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EBBA 21249

Magdalene College - Pepys
Ballad XSLT Template
A Courtly New Ballad of the Princely Wooing of the fair maid of London, by King Edward,
The Tune is, Bonny sweet Robin.

F Air Angel of England thy beauty most bright,
Is all my hearts pleasure, my joy and delight
Then grant me fair Lady thy true love to be,
that I may say welcome good fortune to me.

The Turtle so chast and true in her love,
By gentle perswasions her fancy will move
Then be not intreated fair Lady in vain,
For nature requireth what I should obtain.

The Phenix so famous that liveth alone,
Is vowed to chastity being but one,
But be not my darling so chast in desire,
Least thou like the phenix dost pennance in fire.

But alas gentle Lady I pitty your state,
In being resolved to live without Mate:
For if of our courting the pleasure you knew,
You would have a likeing the same to ensue.

Long time I have sued the same to obtain,
Yet I am requited with scornful disdain,
But if you will grant your good will unto me,
You shall be advanced to princely degree.

Promations and honour may often entice,
The chastest that liveth though never so nice
What woman so worthy but could be content,
To live in a pallace where princes frequent?

Two brides young and princely to church I have led
[Tw]o Ladies now lately have decked my bed:

Yet hath thy love taken more root in my heart,
Then all there contentments whereof I had part

your gentle heart cannot mens hearts much abide,
And women least angry when most they do chide:
Then yield to me kindly & say that at length,
Men they want mercy and poor women strength.

I grant that fair Ladies may poor men resist
And Princes may conquer & woe who they list,
A King may command her to lye by his side,
Whose feature deserveth to be a kings bride.

In granting your love you shall purchase renown,
Your head shall be crowned with Englands crown
thy garments most gallant of gold shall be wrought
if true love with treasure with the may be bought.

Great Ladies of honour shall tend on thy train
Most richly attired with Scarlet in grain:
My chamber most Princely thy person shall keep
where Virgins with Musick shall rock thee a sleep.

If any pleasures thy heart can invent,
Command them sweet Lady thy mind to content,
For Kings gallant courts where princes doe dwell,
Afford such sweet pastime as Ladies love well.

Then be not resolved to dye a true Maid,
But print in thy bosome these words I have said,
And grant a king favour your true love to be,
That I may say welcome sweet Virgin to me

The fair maid of Londons Answer to King Edvards wanton Love.

O Wanton King Edward thy labour is vain,
To follow the pleasure thou canst not attain,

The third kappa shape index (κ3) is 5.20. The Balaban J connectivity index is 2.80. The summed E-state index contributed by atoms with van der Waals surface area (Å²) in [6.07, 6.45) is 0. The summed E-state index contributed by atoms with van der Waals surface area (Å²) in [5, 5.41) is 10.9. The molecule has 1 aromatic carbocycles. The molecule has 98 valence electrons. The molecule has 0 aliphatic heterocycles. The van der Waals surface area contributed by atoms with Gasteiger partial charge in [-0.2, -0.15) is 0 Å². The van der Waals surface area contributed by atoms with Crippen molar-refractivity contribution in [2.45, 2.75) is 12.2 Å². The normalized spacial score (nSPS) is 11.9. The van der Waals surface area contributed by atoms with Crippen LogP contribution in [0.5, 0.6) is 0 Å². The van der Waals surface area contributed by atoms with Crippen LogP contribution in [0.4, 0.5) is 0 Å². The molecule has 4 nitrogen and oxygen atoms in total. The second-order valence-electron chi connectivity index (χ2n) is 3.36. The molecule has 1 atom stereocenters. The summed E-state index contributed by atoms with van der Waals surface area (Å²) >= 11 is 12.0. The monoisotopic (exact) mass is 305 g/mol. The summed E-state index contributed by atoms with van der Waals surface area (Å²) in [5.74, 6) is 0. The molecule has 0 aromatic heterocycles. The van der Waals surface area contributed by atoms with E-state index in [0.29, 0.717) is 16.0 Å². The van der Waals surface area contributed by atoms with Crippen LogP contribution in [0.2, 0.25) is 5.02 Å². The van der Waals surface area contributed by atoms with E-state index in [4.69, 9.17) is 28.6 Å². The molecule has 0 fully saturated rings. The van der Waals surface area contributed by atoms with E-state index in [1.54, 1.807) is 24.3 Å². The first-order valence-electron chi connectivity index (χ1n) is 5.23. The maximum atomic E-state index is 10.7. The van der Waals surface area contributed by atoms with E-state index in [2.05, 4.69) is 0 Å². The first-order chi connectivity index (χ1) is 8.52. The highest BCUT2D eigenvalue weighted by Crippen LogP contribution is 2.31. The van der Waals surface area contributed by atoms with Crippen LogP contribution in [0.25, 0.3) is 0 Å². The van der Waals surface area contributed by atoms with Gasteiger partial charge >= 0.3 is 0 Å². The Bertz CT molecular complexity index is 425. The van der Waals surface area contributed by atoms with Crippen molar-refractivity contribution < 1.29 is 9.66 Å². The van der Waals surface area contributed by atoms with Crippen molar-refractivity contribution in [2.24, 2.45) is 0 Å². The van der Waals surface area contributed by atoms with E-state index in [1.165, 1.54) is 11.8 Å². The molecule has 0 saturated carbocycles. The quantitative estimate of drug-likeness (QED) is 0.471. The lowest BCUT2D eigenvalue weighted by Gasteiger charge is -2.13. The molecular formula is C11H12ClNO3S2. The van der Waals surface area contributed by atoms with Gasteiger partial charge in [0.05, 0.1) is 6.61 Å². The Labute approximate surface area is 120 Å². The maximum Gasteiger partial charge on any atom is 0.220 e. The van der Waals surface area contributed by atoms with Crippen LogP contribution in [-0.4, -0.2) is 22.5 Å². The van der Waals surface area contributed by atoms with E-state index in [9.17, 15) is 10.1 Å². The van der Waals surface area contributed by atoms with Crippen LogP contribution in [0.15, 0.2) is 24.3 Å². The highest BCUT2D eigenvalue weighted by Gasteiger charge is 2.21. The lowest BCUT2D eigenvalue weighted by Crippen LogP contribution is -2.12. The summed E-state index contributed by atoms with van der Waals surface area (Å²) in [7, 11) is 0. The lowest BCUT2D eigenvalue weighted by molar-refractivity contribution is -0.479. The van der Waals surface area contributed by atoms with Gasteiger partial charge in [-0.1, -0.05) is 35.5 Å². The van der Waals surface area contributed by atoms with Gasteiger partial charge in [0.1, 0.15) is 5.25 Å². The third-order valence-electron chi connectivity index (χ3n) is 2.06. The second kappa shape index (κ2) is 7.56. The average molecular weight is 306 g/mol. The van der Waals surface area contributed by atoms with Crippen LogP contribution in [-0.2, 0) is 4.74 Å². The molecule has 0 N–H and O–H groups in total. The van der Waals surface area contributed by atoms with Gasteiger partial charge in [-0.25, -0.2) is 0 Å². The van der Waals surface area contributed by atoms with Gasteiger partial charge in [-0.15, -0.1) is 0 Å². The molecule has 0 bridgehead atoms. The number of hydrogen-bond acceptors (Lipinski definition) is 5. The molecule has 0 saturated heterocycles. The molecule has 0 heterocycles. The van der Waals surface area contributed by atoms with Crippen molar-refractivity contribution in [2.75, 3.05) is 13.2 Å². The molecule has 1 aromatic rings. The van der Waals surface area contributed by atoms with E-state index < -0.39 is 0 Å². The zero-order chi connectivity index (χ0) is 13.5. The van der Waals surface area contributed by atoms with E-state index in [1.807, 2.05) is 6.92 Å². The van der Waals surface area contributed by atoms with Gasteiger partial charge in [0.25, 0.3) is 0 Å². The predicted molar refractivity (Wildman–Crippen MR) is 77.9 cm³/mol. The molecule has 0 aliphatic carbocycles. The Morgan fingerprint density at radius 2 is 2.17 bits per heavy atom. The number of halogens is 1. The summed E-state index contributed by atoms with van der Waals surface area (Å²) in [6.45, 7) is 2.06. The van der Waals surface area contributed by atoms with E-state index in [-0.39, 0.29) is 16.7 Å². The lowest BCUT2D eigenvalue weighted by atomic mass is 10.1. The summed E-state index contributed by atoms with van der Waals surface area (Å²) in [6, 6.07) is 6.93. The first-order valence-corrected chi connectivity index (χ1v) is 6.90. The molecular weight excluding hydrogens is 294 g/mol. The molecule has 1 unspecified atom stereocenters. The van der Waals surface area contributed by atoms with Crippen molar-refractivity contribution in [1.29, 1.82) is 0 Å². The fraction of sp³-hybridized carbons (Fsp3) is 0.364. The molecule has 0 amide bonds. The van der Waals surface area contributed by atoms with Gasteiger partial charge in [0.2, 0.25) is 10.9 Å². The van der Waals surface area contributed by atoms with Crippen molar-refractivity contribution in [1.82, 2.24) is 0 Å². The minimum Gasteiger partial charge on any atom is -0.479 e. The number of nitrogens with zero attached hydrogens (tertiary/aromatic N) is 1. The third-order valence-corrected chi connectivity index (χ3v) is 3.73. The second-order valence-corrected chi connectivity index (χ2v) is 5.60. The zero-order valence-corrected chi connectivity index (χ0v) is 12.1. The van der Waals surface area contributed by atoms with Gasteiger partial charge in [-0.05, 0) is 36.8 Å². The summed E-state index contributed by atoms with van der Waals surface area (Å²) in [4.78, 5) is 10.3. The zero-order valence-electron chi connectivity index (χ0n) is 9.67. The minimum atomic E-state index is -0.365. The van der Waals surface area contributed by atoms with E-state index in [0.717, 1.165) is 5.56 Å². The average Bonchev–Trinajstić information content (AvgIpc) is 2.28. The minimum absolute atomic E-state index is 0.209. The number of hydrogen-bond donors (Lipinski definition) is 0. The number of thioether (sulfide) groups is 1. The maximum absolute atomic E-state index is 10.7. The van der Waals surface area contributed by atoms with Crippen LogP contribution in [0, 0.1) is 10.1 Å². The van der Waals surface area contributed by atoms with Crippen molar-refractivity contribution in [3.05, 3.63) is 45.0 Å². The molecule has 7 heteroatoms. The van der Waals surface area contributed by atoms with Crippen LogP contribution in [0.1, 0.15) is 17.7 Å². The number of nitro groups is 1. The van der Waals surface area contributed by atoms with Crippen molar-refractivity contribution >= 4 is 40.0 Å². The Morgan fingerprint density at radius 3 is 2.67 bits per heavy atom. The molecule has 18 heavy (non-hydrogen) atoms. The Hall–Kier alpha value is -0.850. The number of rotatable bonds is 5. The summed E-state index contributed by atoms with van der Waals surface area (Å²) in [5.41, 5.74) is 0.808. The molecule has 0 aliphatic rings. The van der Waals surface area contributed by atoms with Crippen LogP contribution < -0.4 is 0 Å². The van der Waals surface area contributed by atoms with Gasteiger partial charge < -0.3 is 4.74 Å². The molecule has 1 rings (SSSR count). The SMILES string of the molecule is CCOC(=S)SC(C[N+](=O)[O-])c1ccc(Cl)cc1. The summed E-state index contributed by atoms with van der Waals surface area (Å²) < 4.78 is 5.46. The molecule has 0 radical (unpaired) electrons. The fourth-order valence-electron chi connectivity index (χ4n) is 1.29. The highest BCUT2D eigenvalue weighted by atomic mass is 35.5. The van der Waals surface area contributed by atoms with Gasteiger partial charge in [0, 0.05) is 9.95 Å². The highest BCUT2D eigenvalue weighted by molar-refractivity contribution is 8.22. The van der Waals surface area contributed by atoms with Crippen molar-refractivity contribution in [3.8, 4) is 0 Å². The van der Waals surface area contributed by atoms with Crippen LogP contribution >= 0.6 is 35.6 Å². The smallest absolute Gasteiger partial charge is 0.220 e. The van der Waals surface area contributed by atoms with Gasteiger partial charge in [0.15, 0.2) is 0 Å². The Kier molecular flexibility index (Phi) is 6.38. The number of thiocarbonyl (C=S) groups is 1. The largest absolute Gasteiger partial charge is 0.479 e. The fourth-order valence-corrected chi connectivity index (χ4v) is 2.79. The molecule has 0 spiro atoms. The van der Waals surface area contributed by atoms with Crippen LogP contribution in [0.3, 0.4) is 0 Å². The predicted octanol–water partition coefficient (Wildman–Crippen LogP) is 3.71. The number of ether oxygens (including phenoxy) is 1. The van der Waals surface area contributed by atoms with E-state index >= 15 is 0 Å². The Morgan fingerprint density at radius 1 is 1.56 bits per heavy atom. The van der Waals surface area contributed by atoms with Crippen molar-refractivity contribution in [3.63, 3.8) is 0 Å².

With getting thou losest and having dost want it,
The which if thou purchast is spoild if thou hast it

But if thou obtainst it thou nothing hast won,
And I losing nothing yet quite am undone,
But if of my jewel a King do deceive me,
No K. can restore though a kingdom he give me.

My colour is changed since thou seest me last
My favour is vanish't my beauty is past,
The rosie red blushes that sat in my cheecks,
To paleness is turned, which all men dislikes.

I pass not for princes for love to protest,
The name of a virgin contenteth me best,
I have not deserved to lye by his side,
Nor yet to be counted for K. Edwards Bride.

The name of a Princess I never did crave,
No such tipe of honour thy hand-maid will have
My breast shall not harbour so lofty a thought,
Nor be with rich proffers to wantonness brought.

If wild wanton Rosamand one of our sort,
Had never frequented K. Henries fair Court;
Such heaps of deep sorrow she never had seen
Nor tasted the rage of so jealous a Queen.

All men have there freedom to shew their intent,
They win not a woman except she consent:

Who then can impute to them any fault,
Who still go upright untill men do hault.

Tis counted a kindness in men for to try,
And vertue in women the same to deny:
For women unconstant can never be prov'd
Untill by their betters therein they be mov'd.

If women and modesty once do but sever,
Then farewel good name and credit for ever,
And Royal King Edward let me be excil'd,
E[']re any man knows my body's defil'd.

No no my fathers reverend tears,
Too deep an impression within my heart bears,
Nor shall his bright honour that blot by me have,
To bring his gray hairs with grief to the grave.

The heavens forbid that when I shall dye,
That any such sin should upon me lye,
If I have thus kept me from doing this sin,
My heart shall not yield with a prince to begin.

Come rather with pity and weeep on my tomb
Then for my birth curse my dear mothers womb
That brought forth a blossom that stained the tree,
With wanton desires to shame her and me.

Leave me most noble king, tempt not in vain,
My Milk-white affection with lewdness to stain
though England will give me no comforts at all,
Yet England will give me a sad burial.


Printed for J. Clarke, W. Thackeray, and T. Passinger.

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